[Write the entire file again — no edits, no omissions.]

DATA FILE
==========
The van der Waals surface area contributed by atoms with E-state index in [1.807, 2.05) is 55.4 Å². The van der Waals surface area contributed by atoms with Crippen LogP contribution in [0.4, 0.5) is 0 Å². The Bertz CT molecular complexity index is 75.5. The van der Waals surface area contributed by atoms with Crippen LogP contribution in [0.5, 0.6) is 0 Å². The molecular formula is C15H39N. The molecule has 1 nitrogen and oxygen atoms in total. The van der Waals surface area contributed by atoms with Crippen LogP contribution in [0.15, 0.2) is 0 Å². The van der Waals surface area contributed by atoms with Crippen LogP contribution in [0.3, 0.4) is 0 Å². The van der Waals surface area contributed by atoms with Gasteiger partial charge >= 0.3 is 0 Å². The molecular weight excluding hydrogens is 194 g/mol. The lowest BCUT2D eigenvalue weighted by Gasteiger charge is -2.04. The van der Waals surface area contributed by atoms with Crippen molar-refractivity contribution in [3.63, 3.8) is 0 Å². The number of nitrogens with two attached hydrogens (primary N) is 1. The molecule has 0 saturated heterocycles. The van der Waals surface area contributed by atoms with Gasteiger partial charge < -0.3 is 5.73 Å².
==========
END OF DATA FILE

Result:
The van der Waals surface area contributed by atoms with E-state index in [1.807, 2.05) is 55.4 Å². The van der Waals surface area contributed by atoms with Crippen LogP contribution in [0.4, 0.5) is 0 Å². The Bertz CT molecular complexity index is 75.5. The van der Waals surface area contributed by atoms with Crippen LogP contribution in [0.5, 0.6) is 0 Å². The molecular formula is C15H39N. The molecule has 1 nitrogen and oxygen atoms in total. The van der Waals surface area contributed by atoms with Crippen LogP contribution in [0.15, 0.2) is 0 Å². The van der Waals surface area contributed by atoms with Crippen LogP contribution in [0.3, 0.4) is 0 Å². The van der Waals surface area contributed by atoms with Gasteiger partial charge >= 0.3 is 0 Å². The molecular weight excluding hydrogens is 194 g/mol. The lowest BCUT2D eigenvalue weighted by Gasteiger charge is -2.04. The van der Waals surface area contributed by atoms with Crippen molar-refractivity contribution in [3.63, 3.8) is 0 Å². The number of nitrogens with two attached hydrogens (primary N) is 1. The molecule has 0 saturated heterocycles. The van der Waals surface area contributed by atoms with Gasteiger partial charge < -0.3 is 5.73 Å².